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TA212 The Technology of Music Steve Wells. Producing Musical Sounds TA212: Block 3, Chapter 1.

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Presentation on theme: "TA212 The Technology of Music Steve Wells. Producing Musical Sounds TA212: Block 3, Chapter 1."— Presentation transcript:

1 TA212 The Technology of Music Steve Wells

2 Producing Musical Sounds TA212: Block 3, Chapter 1

3 TA212 - Block 3 - Chapter 1 - Producing Musical Sounds Musical Instruments instruments strings wind woodwind brass plucked bowed percussion tuned untuned electronic struck flute clarinet keyboard tuba recorder trumpet piano trombone guitar harp violin cello side drum tom xylophone tubular bells synthesiser

4 TA212 - Block 3 - Chapter 1 - Producing Musical Sounds Musical Instruments Something which produces sound –Compressions and rarefactions in the air Predictable output –Pitch –Volume –Rhythm Controllable by a player

5 TA212 - Block 3 - Chapter 1 - Producing Musical Sounds Sound Production Need to be able to put energy into the system (excitation) –No energy – no noise! Something to resonate –Primary vibrator provides pitch String, air column –Secondary vibrators The rest of the instrument

6 TA212 - Block 3 - Chapter 1 - Producing Musical Sounds Sound Excitation Putting in energy to make a sound –Blowing into a wind instrument –Plucking a string –Bowing a string –Beating a drum Energy in a burst –Transient sound Energy continuous –Sustained sound

7 TA212 - Block 3 - Chapter 1 - Producing Musical Sounds Nodes and Antinodes Waves can “interfere” producing locations where there is no change These locations are fixed despite the fact that the waves are moving A place where Nothing is changing is called a Node An Antinode is where something is changing

8 TA212 - Block 3 - Chapter 1 - Producing Musical Sounds Types of Node A place where Nothing is changing is called a Node Two types of Node: –A Pressure Node occurs where there is no change of pressure for example, at the open end of a wind instrument –A Displacement Node occurs where there is no displacement (movement) of the vibrating medium for example, at the bridge of a stringed instrument

9 TA212 - Block 3 - Chapter 1 - Producing Musical Sounds Standing Waves The sequence of nodes and antinodes form a standing wave When a string is vibrating: displacement node displacement antinode ANN

10 TA212 - Block 3 - Chapter 1 - Producing Musical Sounds Standing Waves The sequence of nodes and antinodes form a standing wave When an air column is is vibrating: displacement antinode displacement node AAN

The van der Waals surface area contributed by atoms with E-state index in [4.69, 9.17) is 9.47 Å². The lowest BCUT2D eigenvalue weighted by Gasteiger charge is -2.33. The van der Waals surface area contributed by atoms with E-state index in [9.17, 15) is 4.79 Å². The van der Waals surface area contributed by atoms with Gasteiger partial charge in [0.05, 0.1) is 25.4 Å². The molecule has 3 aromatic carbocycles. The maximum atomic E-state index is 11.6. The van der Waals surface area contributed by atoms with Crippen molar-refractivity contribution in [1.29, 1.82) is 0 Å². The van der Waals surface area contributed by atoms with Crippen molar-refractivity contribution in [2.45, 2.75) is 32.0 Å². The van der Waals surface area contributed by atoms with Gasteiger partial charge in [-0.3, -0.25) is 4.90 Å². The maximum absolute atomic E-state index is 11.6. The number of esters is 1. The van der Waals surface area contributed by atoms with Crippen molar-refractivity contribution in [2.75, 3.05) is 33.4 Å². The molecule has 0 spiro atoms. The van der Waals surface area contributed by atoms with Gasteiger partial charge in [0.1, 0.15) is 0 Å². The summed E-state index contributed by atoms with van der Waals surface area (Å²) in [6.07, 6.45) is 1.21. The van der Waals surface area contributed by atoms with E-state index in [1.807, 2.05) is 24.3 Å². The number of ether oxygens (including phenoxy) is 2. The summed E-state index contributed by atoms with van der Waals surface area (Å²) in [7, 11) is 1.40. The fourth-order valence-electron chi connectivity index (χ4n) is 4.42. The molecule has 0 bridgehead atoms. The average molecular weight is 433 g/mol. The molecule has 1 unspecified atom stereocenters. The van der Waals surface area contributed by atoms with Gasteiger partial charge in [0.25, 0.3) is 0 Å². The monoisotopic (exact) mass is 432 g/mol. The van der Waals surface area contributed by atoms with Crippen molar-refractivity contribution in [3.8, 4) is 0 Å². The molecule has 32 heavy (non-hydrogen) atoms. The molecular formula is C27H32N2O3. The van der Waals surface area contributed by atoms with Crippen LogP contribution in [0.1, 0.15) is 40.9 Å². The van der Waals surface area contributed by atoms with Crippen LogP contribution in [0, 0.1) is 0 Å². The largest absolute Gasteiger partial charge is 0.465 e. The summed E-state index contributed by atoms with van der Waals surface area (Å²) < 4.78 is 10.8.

11 Woodwind Instruments TA212: Block 3, Chapter 2

12 TA212 - Block 3 - Chapter 1 - Producing Musical Sounds Wind Harmonics open pipestopped pipe NOTE: A conical pipe (such as an oboe) behaves like a pipe open at both ends

13 TA212 - Block 3 - Chapter 1 - Producing Musical Sounds “Bernoulli” Principle Air blowing over a surface creates suction …either the air moves...…or the surface moves!

14 TA212 - Block 3 - Chapter 1 - Producing Musical Sounds Oboe Reed air

15 TA212 - Block 3 - Chapter 1 - Producing Musical Sounds Recorder Mouthpiece air Suction due to the Bernoulli Effect. The air stream passes to one side of the edge, is sucked onto the edge and overshoots. This repeats...

16 TA212 - Block 3 - Chapter 1 - Producing Musical Sounds Wind Pitch Length of the pipe determines the pitch –(also temperature) Change pitch by: –Changing the length Brass instruments –Finger holes Woodwind

17 TA212 - Block 3 - Chapter 1 - Producing Musical Sounds Wind Pitch Pitch of a pipe depends on two things: –Length (L) : shorter = higher –Speed of Sound (v) : higher temperature = higher For a pipe open at both ends: For a stopped pipe (open at one and closed at the other):

18 TA212 - Block 3 - Chapter 1 - Producing Musical Sounds Fingerholes Effective length depends on the position and size of the hole

19 TA212 - Block 3 - Chapter 1 - Producing Musical Sounds Fingerholes physical end of the pipe displacement antinodes no fingerhole small fingerhole large fingerhole The displacement antinodes are at different possible positions due to different end effects.

20 TA212 - Block 3 - Chapter 1 - Producing Musical Sounds Recorder Mouthpiece displacement antinode Due to end effects, the displacement antinode is effectively inside the air channel air

21 TA212 - Block 3 - Chapter 1 - Producing Musical Sounds End Correction Effective length of a pipe is greater than the physical length of the pipe. effective length physical length

22 TA212 - Block 3 - Chapter 1 - Producing Musical Sounds End Correction radius (r) end correction (e)